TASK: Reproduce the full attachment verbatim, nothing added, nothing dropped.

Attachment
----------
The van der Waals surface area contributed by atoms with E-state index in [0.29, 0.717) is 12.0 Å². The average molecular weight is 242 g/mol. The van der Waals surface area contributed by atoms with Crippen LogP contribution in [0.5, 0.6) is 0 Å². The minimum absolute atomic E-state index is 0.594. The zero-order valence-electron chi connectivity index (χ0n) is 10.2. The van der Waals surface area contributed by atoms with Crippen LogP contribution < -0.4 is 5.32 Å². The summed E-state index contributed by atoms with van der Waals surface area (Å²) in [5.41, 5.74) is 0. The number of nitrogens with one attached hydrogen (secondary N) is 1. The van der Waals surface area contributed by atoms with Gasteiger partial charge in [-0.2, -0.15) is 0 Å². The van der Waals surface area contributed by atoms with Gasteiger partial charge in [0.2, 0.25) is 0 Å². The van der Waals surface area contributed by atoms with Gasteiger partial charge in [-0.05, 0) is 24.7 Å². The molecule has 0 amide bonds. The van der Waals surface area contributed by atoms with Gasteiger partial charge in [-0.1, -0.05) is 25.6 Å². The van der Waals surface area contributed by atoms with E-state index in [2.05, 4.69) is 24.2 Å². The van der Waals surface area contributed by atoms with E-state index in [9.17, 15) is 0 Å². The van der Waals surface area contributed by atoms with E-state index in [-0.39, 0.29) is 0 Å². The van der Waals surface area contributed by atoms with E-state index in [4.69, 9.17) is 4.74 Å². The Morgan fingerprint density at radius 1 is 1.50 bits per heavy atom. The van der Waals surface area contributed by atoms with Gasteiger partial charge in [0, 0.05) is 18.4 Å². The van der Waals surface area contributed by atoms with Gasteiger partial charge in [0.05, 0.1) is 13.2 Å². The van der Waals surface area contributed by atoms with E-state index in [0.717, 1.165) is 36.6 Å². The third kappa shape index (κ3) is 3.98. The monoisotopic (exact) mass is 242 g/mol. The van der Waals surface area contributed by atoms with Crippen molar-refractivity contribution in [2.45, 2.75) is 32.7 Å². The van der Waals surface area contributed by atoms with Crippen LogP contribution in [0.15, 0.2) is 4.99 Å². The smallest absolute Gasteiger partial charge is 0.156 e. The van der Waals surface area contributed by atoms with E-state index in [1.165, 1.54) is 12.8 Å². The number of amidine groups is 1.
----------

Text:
The van der Waals surface area contributed by atoms with E-state index in [0.29, 0.717) is 12.0 Å². The average molecular weight is 242 g/mol. The van der Waals surface area contributed by atoms with Crippen LogP contribution in [0.5, 0.6) is 0 Å². The minimum absolute atomic E-state index is 0.594. The zero-order valence-electron chi connectivity index (χ0n) is 10.2. The van der Waals surface area contributed by atoms with Crippen LogP contribution < -0.4 is 5.32 Å². The summed E-state index contributed by atoms with van der Waals surface area (Å²) in [5.41, 5.74) is 0. The number of nitrogens with one attached hydrogen (secondary N) is 1. The van der Waals surface area contributed by atoms with Gasteiger partial charge in [-0.2, -0.15) is 0 Å². The van der Waals surface area contributed by atoms with Gasteiger partial charge in [0.2, 0.25) is 0 Å². The van der Waals surface area contributed by atoms with Gasteiger partial charge in [-0.05, 0) is 24.7 Å². The molecule has 0 amide bonds. The van der Waals surface area contributed by atoms with Gasteiger partial charge in [-0.1, -0.05) is 25.6 Å². The van der Waals surface area contributed by atoms with E-state index in [2.05, 4.69) is 24.2 Å². The van der Waals surface area contributed by atoms with E-state index in [9.17, 15) is 0 Å². The van der Waals surface area contributed by atoms with E-state index in [-0.39, 0.29) is 0 Å². The van der Waals surface area contributed by atoms with E-state index in [4.69, 9.17) is 4.74 Å². The Morgan fingerprint density at radius 1 is 1.50 bits per heavy atom. The van der Waals surface area contributed by atoms with Gasteiger partial charge in [0, 0.05) is 18.4 Å². The van der Waals surface area contributed by atoms with Gasteiger partial charge in [0.05, 0.1) is 13.2 Å². The van der Waals surface area contributed by atoms with E-state index in [0.717, 1.165) is 36.6 Å². The third kappa shape index (κ3) is 3.98. The monoisotopic (exact) mass is 242 g/mol. The van der Waals surface area contributed by atoms with Crippen molar-refractivity contribution in [2.45, 2.75) is 32.7 Å². The van der Waals surface area contributed by atoms with Crippen LogP contribution in [0.15, 0.2) is 4.99 Å². The smallest absolute Gasteiger partial charge is 0.156 e. The van der Waals surface area contributed by atoms with E-state index in [1.165, 1.54) is 12.8 Å². The number of amidine groups is 1.